I'm asked to find (root-3)sinx - cosx = -1 on the interval [0, 2pi). It comes in the middle of some questions which ask to evaluate trig functions of inverse trig functions, like cos(sin^-1(1/4)) so that tells me I'm supposed to do something like this at some point, but I can't see how.
I came up with a solution though somewhat inelegant, and I'm wondering if anyone sees a better solution. Mine went: Move the -1 and -cosx to the other sides of the equation, square both sides, factor sinx, solve each factor for 0, test each solution in the interval, obtain only 0 and 4pi/5.
I'm not sure how you would go from cos(sin^(-1)(1/4)) to that! You know that cos(x)= sqrt(1- sin^2(x)) and that sin(sin^(-1)(1/4)= 1/4. So cos(sin^(-1)(1/4))= sqrt(1- (1/4^2)= sqrt(1- 1/16)= sqrt(15)/4. (The plus sign is assuming the principle value for sin^(-1).)
Another say to do this is to the angle, t, such that sin(t)= 1/4 would be, in a right triangle, the angle opposite a leg of length 1 while the hypotenuse had length 4. By the Pythagorean theorem, the other leg has length sqrt(4^2- 1)= sqrt(15) so cos(sin^(-1)(1/4))= cos(t)= sqrt(15)/4.
To solve the equation you give, since I am not as clever as Opalg at recognizing trig functions like that, I would do this:I came up with a solution though somewhat inelegant, and I'm wondering if anyone sees a better solution. Mine went: Move the -1 and -cosx to the other sides of the equation, square both sides, factor sinx, solve each factor for 0, test each solution in the interval, obtain only 0 and 4pi/5.
First, write cos(x) as sqrt(1- sin^2(x)) so the equation becomes sqrt(3) sin(x)- sqrt(1- sin^2(x))= -1. Now, to reduce the writing- and the confusion, let y= sin(x). The equation is now sqrt(3)y- sqrt(1- y^2)=-1. Isolate that square root- sqrt(3)y+ 1= sqrt(1- y^2)- and square both sides: 3y^2+ 2sqrt(3)y+ 1= 1- y^2 or 4y^2+ 2sqrt(3)y= 2y(2+ sqrt(3)y)= 0.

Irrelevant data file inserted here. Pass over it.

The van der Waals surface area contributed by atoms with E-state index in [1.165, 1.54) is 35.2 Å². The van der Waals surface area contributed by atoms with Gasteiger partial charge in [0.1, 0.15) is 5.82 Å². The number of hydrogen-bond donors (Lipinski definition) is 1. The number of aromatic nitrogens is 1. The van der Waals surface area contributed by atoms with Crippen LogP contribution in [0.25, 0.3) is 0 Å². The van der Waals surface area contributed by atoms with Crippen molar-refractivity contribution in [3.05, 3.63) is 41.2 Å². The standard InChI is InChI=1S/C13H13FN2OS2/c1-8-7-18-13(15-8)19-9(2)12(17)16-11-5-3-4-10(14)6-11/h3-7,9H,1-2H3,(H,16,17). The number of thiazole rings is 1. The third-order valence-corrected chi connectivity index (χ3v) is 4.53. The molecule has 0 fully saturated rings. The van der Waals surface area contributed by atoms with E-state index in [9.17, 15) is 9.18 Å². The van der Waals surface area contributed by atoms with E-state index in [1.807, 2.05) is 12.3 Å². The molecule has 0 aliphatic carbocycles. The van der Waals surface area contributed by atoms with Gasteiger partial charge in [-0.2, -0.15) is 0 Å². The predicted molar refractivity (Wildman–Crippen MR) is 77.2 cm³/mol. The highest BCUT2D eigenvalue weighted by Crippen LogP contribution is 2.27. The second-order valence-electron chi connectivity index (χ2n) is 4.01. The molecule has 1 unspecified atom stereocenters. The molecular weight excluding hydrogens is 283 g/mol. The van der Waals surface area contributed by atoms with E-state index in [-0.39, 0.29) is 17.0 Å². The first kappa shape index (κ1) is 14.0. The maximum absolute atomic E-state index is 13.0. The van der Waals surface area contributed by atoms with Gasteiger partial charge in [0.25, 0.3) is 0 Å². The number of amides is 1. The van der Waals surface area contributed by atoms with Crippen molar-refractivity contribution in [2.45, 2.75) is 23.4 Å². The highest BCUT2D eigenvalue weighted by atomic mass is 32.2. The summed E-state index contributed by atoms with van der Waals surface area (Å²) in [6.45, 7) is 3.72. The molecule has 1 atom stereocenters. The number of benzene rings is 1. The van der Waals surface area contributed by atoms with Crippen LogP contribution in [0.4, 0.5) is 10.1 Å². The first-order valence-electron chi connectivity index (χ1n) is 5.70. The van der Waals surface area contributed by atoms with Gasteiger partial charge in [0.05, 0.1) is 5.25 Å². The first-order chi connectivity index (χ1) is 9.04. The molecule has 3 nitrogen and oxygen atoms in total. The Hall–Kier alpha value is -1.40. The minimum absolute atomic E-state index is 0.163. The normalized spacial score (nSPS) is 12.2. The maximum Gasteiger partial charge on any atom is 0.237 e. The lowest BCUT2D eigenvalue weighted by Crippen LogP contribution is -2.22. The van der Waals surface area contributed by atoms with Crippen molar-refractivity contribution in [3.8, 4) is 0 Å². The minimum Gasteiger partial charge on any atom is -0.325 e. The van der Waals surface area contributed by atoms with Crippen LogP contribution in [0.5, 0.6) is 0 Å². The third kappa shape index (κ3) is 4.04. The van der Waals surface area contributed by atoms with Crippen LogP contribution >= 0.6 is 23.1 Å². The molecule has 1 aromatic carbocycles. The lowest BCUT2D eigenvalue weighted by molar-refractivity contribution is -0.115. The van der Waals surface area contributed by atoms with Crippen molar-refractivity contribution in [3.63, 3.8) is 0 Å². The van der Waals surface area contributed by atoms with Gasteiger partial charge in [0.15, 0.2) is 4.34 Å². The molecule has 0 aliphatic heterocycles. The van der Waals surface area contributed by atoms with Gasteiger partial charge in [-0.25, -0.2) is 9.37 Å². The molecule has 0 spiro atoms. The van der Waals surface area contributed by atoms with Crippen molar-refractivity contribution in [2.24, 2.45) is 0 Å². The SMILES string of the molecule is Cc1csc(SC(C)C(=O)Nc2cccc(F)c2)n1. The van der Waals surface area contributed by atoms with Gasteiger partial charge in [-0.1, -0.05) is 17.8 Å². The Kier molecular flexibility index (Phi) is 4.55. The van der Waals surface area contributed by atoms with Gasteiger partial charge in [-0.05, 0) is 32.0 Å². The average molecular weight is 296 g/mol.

One solution is y= sin(x)= 0 so x= 0 or x= pi. Checking back into the original equation, 0 is a solution, but pi is not (when we square both sides of an equation or multiply both sides of an equation by something involving the unknown, we may introduce "spurious" solutions). Another is y= sin(x)= -2/sqrt(3) which is impossible because it is less than -1.
Right, I did the earlier cosine-arcsine problem the second way you listed: By a right triangle and got high with a little help from my friend Pythagoras. I guess the location of the problem within these trig-functions-of-inverse-functions was misleading. I like Opalg's solution a whole lots because I saw the root-3 and knew I should be seeing something about that, which I just wasn't seeing. And it doesn't seem like too much of a stretch to realize that if I divide out by 2 I can use one of my common trig values.
I think my solution went very much the way that your solution went. Even though I didn't represent anything as a square-root, I basically rearranged things to make squaring the thing to do. It's good enough for government work. Many thanks!
Another method using half angles.
given problem can be written as
sqrt(3)*sin(x) = cos(x) - 1
sqrt(3)*2sin(/2)cos(x/2) = -(2sin^2(x/2)
sqrt(3)*2sin(/2)cos(x/2) + (2sin^2(x/2) = 0
That gives you sin(x/2) = 0 or tan(x/2) = - sqrt(3)
Hence x = 0 or x/2 = 2π/3 or x = 4π/3.